Counsel’s no-merit report addresses the restitution order.  The circuit court ordered restitution for the victim of one of the read-in offenses.  Restitution may be ordered for a read-in offense.  Wis. Stat. §§ 973.20(1g) and 973.20(1r).  Section 973.20(1r)  states that a circuit court shall order the defendant to pay restitution “to any victim of a crime considered at sentencing ... unless the court finds substantial reason not to do so and states the reason on the record.” 

The victim of the read-in theft testified that property was stolen from his garage.  He also testified to the replacement value of the stolen property.  Wis. Stat. § 973.20(2)(b).  One of those items, a chain saw, was recovered and traced back to Lloyd; the other items were never recovered.  The circuit court set restitution based on the evidence adduced at the restitution hearing. 

The unexplained possession of recently stolen property raises an inference, essentially a rebuttable presumption, that the possessor is guilty of the incident in which the property was stolen.  State v. Johnson, 11 Wis. 2d 130, 139, 104 N.W.2d 379 (1960).  The circuit court found the requisite causal nexus between the read-in crime considered at sentencing and the victim’s damages.  State v. Rash, 2003 WI App 32, ¶6, 260 Wis. 2d 369, 659 N.W.2d 189.  The circuit court properly exercised its discretion in awarding restitution.  State v. Johnson, 2002 WI App 166, ¶7, 256 Wis. 2d 871, 649 N.W.2d 284.  We agree with appellate counsel that there would be no arguable merit to a challenge to the restitution order.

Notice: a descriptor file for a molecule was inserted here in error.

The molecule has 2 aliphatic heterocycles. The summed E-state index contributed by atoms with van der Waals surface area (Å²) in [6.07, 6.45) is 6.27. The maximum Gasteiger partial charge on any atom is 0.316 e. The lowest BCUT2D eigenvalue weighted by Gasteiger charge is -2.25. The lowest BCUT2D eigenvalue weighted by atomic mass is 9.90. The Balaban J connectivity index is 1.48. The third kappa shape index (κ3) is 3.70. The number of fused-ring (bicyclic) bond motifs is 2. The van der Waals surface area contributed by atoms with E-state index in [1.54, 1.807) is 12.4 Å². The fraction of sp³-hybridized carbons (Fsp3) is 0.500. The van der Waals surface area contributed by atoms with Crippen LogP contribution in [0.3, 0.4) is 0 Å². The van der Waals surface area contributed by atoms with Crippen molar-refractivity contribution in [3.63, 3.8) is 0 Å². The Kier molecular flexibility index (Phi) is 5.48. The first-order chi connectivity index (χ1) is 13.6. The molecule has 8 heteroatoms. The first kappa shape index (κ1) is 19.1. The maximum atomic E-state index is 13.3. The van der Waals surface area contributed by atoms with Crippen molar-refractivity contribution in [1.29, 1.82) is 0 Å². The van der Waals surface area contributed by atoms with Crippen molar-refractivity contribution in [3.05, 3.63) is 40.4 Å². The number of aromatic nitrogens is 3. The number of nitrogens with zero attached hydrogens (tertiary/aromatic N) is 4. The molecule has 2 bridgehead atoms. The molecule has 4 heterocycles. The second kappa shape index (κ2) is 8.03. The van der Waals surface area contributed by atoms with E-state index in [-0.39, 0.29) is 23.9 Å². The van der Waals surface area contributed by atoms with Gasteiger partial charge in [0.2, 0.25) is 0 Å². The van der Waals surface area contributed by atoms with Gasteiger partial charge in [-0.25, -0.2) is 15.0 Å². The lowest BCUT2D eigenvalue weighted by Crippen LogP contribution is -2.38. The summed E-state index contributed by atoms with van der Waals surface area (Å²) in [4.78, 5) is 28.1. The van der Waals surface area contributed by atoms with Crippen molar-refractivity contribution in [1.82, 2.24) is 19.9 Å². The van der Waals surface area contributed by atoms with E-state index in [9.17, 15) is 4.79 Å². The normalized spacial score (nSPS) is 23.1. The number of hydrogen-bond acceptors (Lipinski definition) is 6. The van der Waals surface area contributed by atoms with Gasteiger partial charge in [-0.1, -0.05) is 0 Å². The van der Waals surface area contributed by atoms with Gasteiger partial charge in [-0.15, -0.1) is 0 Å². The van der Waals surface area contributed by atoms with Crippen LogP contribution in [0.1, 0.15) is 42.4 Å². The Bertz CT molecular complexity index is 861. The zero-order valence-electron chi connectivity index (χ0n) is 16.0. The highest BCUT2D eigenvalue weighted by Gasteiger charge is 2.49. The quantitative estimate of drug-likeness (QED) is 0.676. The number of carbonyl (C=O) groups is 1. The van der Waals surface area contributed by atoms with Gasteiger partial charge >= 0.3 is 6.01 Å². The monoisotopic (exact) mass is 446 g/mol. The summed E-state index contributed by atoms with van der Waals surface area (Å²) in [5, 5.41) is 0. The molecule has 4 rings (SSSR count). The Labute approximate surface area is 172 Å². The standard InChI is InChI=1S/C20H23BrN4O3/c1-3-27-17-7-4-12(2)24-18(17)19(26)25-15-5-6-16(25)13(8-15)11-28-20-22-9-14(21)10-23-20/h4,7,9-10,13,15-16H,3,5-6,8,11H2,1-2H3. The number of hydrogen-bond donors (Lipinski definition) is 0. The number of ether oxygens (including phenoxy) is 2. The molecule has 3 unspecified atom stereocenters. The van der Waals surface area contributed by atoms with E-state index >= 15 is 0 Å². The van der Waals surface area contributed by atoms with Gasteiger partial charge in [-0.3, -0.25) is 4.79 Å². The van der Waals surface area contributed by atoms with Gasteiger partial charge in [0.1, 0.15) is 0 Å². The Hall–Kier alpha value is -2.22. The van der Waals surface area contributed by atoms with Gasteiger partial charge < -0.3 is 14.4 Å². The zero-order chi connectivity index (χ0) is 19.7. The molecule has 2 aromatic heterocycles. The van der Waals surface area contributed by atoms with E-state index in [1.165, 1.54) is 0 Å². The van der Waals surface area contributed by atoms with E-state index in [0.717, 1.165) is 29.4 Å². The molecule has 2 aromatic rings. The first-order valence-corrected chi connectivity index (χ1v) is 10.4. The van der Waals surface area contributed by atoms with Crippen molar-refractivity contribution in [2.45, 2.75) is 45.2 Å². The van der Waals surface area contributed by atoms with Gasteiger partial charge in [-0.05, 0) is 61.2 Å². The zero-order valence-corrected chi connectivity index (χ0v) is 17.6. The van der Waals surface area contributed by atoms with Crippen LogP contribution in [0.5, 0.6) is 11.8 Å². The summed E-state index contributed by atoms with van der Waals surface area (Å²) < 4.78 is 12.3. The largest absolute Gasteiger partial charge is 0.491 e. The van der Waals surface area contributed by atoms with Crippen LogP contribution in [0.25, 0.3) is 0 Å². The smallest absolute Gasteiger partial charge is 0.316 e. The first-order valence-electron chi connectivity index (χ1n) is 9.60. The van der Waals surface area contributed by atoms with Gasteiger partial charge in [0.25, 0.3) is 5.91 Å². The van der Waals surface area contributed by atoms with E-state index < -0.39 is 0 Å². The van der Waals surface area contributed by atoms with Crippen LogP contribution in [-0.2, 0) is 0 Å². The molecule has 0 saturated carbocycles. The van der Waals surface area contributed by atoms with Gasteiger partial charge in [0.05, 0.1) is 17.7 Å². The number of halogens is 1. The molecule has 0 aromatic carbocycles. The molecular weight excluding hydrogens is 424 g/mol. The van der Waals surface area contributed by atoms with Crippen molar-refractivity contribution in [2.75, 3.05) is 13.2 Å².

The record reveals that Lloyd partially litigated a suppression motion.  Before the evidentiary hearings on the motion concluded, Lloyd entered his no contest pleas.  Therefore, the suppression motion was waived by the no contest pleas.  State v. Lasky, 2002 WI App 126, ¶11, 254 Wis. 2d 789, 646 N.W.2d 53 (“no contest plea waives all nonjurisdictional defects and defenses, including alleged constitutional violations occurring prior to the plea”); Rafferty v. State, 29 Wis. 2d 470, 478-79, 138 N.W.2d 741 (1966) (plea waives objection to the legality of the evidence).

Lloyd has declined to pursue issues we identified with arguable merit.  Our independent review of the record does not disclose any other potentially meritorious issue for appeal.  Because we conclude that there would be no arguable merit to any issue that could be raised on appeal, we affirm the judgments of conviction and relieve Timothy O’Connell of further representation of Lloyd in these matters. 

Upon the foregoing reasons,

IT IS ORDERED that the judgments of the circuit court are summarily affirmed pursuant to Wis. Stat. Rule 809.21.

IT IS FURTHER ORDERED that Attorney Timothy O’Connell is relieved of further representation of Sean Lloyd in these matters.


Diane M. Fremgen

Clerk of Court of Appeals

[1]  All subsequent references to the Wisconsin Statutes are to the 2011-12 version.

[2]  The defects in the plea colloquy were:  failure to give Lloyd the deportation warning; (2) failure to inform Lloyd of the constitutional rights waived by his no contest pleas; and (3) failure to determine the extent of Lloyd’s education and general comprehension.  The sentence defect related to the imposition of a sentence that exceeded the maximum. 

[3]  As discussed in our June 26 order, the sentence for illegal possession of a prescription medication was arguably in excess of that allowed by statute.  The sentence has been served, and Lloyd has waived any challenge to it in this appeal.